Several years ago I worked for a publishing company, as a secretary in the sales office. I loved that job. I had a blast with my coworkers and I enjoyed what I did and actually looked forward to going to work every morning. Of course the company got bought out, people were laid off, and that was that. Welcome to life, ladies and gentlemen.
In that office, we had a part-time clerical worker, a wonderful old gal by the name of Lillian. Lil took the job to pay for her twice-a-year trips to Italy, and the occasional pair of expensive shoes. She had a twinkle in her eye and a spring in her step and weighed about 90 pounds. She was also full of stories, and all of them great. We found out quite by accident that she used to be a Rockette, and she could still do the time steps and the kicks (demonstrating in the back room by the fax machine, to our everlasting delight). She was also in night school, studying cultural anthropology and art. Did I mention she was 72?
We were working together one New Year's Eve, with the office preparing to close at noon that day. People were bustling about, laughing and talking about their plans. Lil was strangely silent. I went over to wish her a Happy New Year before I headed out the door, and caught her just as she was slipping on her coat.
"Happy New Year, Lil!"
"Oh, same to you! Are you going out?"
"Yeah, somebody my husband knows is having a party. I won't know anybody, but what the hell, right?"
"Live a little, honey. Live while you can. That's what I always say."
She started walking, so I fell into step beside her.
"What about you, Lil? You going out?"
"No, not me. I spend New Year's at home."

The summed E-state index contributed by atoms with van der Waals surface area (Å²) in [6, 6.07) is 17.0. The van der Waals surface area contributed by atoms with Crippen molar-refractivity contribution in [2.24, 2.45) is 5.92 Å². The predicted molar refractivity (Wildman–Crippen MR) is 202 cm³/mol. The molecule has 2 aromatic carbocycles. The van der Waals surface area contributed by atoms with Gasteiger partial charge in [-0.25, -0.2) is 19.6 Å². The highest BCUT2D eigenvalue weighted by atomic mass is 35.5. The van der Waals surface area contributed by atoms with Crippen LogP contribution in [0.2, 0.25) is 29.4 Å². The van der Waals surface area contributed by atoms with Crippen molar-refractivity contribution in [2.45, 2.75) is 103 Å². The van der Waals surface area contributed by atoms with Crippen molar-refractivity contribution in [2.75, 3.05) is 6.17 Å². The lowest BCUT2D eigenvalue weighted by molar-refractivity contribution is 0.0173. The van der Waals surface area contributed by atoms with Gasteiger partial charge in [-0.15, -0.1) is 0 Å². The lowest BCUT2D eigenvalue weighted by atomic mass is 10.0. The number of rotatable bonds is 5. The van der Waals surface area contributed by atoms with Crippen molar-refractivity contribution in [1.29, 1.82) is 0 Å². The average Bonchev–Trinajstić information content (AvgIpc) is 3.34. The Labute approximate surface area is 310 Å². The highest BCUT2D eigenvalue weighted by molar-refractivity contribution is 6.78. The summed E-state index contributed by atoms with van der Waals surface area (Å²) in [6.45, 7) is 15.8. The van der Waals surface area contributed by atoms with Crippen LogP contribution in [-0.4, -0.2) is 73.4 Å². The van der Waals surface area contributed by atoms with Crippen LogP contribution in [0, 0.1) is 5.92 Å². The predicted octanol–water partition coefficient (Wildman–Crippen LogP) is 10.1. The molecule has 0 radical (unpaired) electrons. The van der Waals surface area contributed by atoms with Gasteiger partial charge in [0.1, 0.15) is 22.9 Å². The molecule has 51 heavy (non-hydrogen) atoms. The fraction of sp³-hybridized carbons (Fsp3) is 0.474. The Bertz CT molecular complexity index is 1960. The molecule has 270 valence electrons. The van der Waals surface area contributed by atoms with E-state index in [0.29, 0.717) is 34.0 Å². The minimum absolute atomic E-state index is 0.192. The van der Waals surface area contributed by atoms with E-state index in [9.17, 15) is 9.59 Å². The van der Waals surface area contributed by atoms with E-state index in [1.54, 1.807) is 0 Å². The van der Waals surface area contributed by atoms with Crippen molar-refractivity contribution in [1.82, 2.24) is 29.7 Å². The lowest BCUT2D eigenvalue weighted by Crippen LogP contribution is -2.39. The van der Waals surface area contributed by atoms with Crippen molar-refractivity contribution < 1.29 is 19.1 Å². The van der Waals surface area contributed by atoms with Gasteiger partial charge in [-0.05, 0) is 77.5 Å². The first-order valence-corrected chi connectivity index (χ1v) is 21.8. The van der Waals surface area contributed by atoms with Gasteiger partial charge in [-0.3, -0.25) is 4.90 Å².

"I would have figured you for a party girl."
She smiled slightly. "Yes, I used to be. But that was years ago."
"C'mon Lil, you still got it in you. Kick up your heels!"
"No, it's not for me." We lapsed into silence, waiting for the elevator. The doors opened, we stepped inside, and they shut again, cocooning the two of us for a few moments. Lil cleared her throat delicately, and broke the silence.
"Twenty-five years ago this New Year's Eve, I lost my husband."
"Oh Lil! I'm so sorry. How awful! Was it an accident?"
"Heart attack. We were getting ready to toast each other and the New Year, he was pouring, my back was turned, I heard a strangled sound and he hit the floor, along with the champagne. There was nothing anyone could do."
"Lil...I...God, I'm sorry. Of course you want to be alone. I totally understand."
She straightened her shoulders, and smiled. "Oh, I won't be alone. I have my memories. They're pretty much all good ones, too."
The elevator doors opened, and we stepped out, heading out the doors for the parking lot. I hugged her again as we reached her car.
"See ya." I said, lamely. Wishing her a happy anything just didn't seem right somehow.
"Happy New Year!" She replied, gaily. She opened her door as I began to walk away, but I heard her call my name, so I turned around.
"Yes?" I said.
"Remember what I said," she told me. "Live while you can. Go to that party with your husband and dance every dance and laugh too loud and eat all the stuff you shouldn't and drink an extra glass of champagne for me, okay?"
"I promise, Lil. I'll drink one for you."
This New Year's Eve, when the clock strikes 12, I'll drink to life, to my family, and I'll drink to Lil, as always. And I'll laugh and I'll eat and I'll enjoy that moment, even though the venue has changed to a neighbor's living room, surrounded by all our kids.
I don't know what the New Year will bring, other than possibility. Still, as I stand there on New Year's Eve and I raised my glass and say "This one's for Lil", I won't be as apprehensive as I could be. Yes, I'm facing another hard year as a single mom with a special needs kid and a screaming tight budget, but I know you can get through what you thought you couldn't. I know that no age is too late to do what you really want to do with your life. I know that you never know what the New Year will bring, and that can be a good thing, not necessarily a scary thing. It can be an adventure, if you'll only let it be.
Someday, I'm going to look back on this year, and it will only be a chapter in the book about my fabulously interesting past. I'm going to be a great old gal, and full of stories. Maybe I'll have time to write them down, maybe not. Who knows? I'm going to be awfully busy just living while I can.